Jed Curry swung his arm expansively across the void, failing to calculate its width in his head.  He looked back over his shoulder, hardly able to believe what his partner, and older cousin had just suggested.  Then his partner’s actions cut him off, short.


Hannibal Heyes was out of the saddle, flinging his possessions at the far side of the yawning chasm.  First his bedroll flew, then his rope, then his canteen.

“Lightening the load! Come on Kid …we don’t have too much time…”

“What?!? Are you crazy?!? We can’t jump that.  That’s… that’s… That’d be like suicide …A few pounds ain’t gonna make no difference… HAN ...HEYES! … WILL YOU JUST WAIT A MINUTE?!?”

Heyes had his saddle un-cinched and was swinging it to and fro, to get enough momentum to fling the heavy leather over the precipice.  Kid leapt from his own saddle, and grabbed at the flying stirrups to prevent the throw.

“This is crazy… you know this is crazy…”

Heyes glared into Kid’s face, shaking the saddle loose from Kid’s grip, and flinging it, with all his temper and strength, to the other side of the ravine.  He knew it was crazy; he just didn’t see they had a choice. Kid would see it too, but by then it may be too late.  The saddle landed heavily on the rim of the far side.  They both watched, with held breaths, as it slipped further towards the edge and came to rest, snagged on an out crop of rock, half hanging over the long drop.

Heyes snorted, satisfied it wouldn’t fall further.  Then he turned on his reticent cousin. Jed was as tall as him now, but whip thin.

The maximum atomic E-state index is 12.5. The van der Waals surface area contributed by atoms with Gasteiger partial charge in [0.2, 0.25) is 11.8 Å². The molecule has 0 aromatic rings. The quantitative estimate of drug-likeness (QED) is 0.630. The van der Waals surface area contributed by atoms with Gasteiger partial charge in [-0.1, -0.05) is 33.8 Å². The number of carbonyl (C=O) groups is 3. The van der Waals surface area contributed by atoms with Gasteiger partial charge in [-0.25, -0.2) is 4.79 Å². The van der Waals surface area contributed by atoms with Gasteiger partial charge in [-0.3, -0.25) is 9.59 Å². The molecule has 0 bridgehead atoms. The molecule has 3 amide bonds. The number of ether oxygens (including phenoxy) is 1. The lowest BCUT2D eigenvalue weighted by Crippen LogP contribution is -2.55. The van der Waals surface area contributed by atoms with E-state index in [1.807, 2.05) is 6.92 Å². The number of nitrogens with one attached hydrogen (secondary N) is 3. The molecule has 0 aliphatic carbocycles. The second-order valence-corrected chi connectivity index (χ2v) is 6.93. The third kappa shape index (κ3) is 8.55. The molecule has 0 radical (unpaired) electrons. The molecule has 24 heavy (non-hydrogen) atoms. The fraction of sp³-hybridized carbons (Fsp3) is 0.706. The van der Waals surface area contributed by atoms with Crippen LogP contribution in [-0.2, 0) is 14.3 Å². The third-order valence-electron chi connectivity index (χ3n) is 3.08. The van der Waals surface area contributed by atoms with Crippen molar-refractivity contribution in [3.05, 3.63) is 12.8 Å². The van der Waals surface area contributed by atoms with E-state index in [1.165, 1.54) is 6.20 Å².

“Alright Kid…. What do you want to do?  Wait here …and shoot it out? OR .. Give ourselves up …and may be …spend the rest of our lives in prison?  BUT I ASK YOU ... YOU GOTTA THINK… they’ll probably decide the bounty’s safer if they just shoot us … ‘cause dead men don’t escape so easy… I didn’t want to tell you this yet Kid …but there’s new dodgers out on us now… They say $2,000 dead or alive!”

“Why? We ain’t killed no one” shouted a shocked Kid, getting up in Heyes’ face like it was his fault.

Heyes pushed Kid away from him.

“Well we sure wave guns around like we mean to shoot someone, don’t you think, Kid … HUH?! Maybe the Law’s just assumed we already used them.  NOW COME ON.  We both know there’s only one way this ends…What you waitin’ fer? A bridge …to magically appear for us? …Or a path may be…. down there …to suddenly open up… and invite us for coffee!“

He pointed down the ravine, just feet away from his boots.


Heyes turned away, gathering up the mare’s reins.

“BUT… but …there’s gotta be another way…” grunted Kid, more to himself than Heyes.

Kid looked confused and panicked.  He looked up and down the ridge.  This here was the narrowest point.  The ravine opened up wider, both ways.  He looked over the edge, and shook his head at the long drop onto sharp rocks.  Looked at the far side, which was higher than this side, and groaned. There didn’t seem to be no soft-landing place either.  He tried one last appeal to Heyes.